California Governor Arnold Schwarzenegger vetoed a bill on Saturday that would have prevented companies from retaining certain sensitive payment data and spelled out what information firms would need to disclose in the event of a breach.
The bill, identified as Assembly Bill 779, would have prohibited the storage of "payment verification codes, ... PIN verification values, or any payment related data that is not needed for business purposes," according to a legislative analysis of the bill. The regulation also spelled out what information companies would have to include when notifying customers of a breach.
Gov. Schwarzenegger argued that implementing the rules would be too onerous for businesses, especially small ones.
"Clearly, the need to protect personal information is increasingly critical as routine commercial transactions are more and more exclusively accomplished through electronic means," Gov. Schwarzenegger said in a message accompanying the veto. "However, this bill attempts to legislate in an area where the marketplace has already assigned responsibilities and liabilities that provide for the protection of consumers."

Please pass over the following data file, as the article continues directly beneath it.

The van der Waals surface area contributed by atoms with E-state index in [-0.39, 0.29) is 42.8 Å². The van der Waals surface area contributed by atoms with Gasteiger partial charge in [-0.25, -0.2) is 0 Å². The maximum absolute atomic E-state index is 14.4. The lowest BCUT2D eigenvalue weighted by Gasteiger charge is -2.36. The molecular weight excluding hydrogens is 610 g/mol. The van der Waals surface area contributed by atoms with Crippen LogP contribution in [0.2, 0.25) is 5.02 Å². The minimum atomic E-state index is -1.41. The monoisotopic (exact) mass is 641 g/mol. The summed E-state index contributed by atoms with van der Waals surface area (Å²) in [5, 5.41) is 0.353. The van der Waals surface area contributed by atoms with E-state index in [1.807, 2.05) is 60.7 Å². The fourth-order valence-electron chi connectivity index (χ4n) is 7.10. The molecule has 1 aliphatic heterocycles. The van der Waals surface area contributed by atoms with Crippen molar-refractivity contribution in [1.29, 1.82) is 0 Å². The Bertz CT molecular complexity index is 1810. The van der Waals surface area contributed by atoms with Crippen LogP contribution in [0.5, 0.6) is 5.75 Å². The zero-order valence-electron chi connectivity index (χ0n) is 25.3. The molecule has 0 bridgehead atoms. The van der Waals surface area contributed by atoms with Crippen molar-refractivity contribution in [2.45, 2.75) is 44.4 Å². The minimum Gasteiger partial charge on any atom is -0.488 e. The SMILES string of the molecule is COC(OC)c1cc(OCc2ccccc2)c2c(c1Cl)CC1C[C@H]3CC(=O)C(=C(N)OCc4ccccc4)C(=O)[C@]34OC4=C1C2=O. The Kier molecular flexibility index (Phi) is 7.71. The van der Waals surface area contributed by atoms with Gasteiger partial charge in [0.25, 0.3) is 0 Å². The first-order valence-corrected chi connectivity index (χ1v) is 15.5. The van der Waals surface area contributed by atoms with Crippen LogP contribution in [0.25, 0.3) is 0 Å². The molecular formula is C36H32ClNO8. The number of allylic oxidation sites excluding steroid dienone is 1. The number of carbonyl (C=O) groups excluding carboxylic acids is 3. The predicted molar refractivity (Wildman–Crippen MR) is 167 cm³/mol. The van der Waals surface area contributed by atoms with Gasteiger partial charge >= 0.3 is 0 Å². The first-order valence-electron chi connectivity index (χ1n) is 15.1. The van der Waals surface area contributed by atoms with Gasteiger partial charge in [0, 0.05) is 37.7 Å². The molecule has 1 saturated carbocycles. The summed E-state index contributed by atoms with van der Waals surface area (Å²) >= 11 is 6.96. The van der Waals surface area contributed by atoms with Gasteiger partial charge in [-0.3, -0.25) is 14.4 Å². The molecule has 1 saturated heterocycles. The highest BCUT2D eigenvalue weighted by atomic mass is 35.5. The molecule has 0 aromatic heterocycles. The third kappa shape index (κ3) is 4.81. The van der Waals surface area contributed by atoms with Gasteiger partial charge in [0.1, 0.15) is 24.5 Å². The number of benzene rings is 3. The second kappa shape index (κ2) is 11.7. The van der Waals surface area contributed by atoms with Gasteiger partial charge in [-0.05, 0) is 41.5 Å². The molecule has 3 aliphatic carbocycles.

This year has been a particularly bad one for credit-card data. In January, retail giant TJX Companies -- the owner of Marshalls and TJ Maxx -- announced that online data thieves had stolen the account information for at least 46.5 million credit and debit cards. Despite the fact that the data has been used for a significant amount of fraud, retailers are still resisting the push to secure their data.
The increase in data breaches has cost banks and credit unions a great deal of money, as those credit- and debit-card issuers are the ones responsible for replacing cards, even if they bore no responsibility for the breach. Three bank associations sued TJX Companies earlier this year for the cost of replacing their customers' credit cards following the TJX breach. The latest California bill was authored by the California Credit Union League, whose members issue credit cards, among other services.
""This is disappointing news for consumers throughout California who remain without protection from data and credit card thefts, and for credit unions who have committed substantial resources in time and dollars to reissue cards to members," the group's President and CEO Bill Cheney said in a statement.
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Posted by: Robert Lemos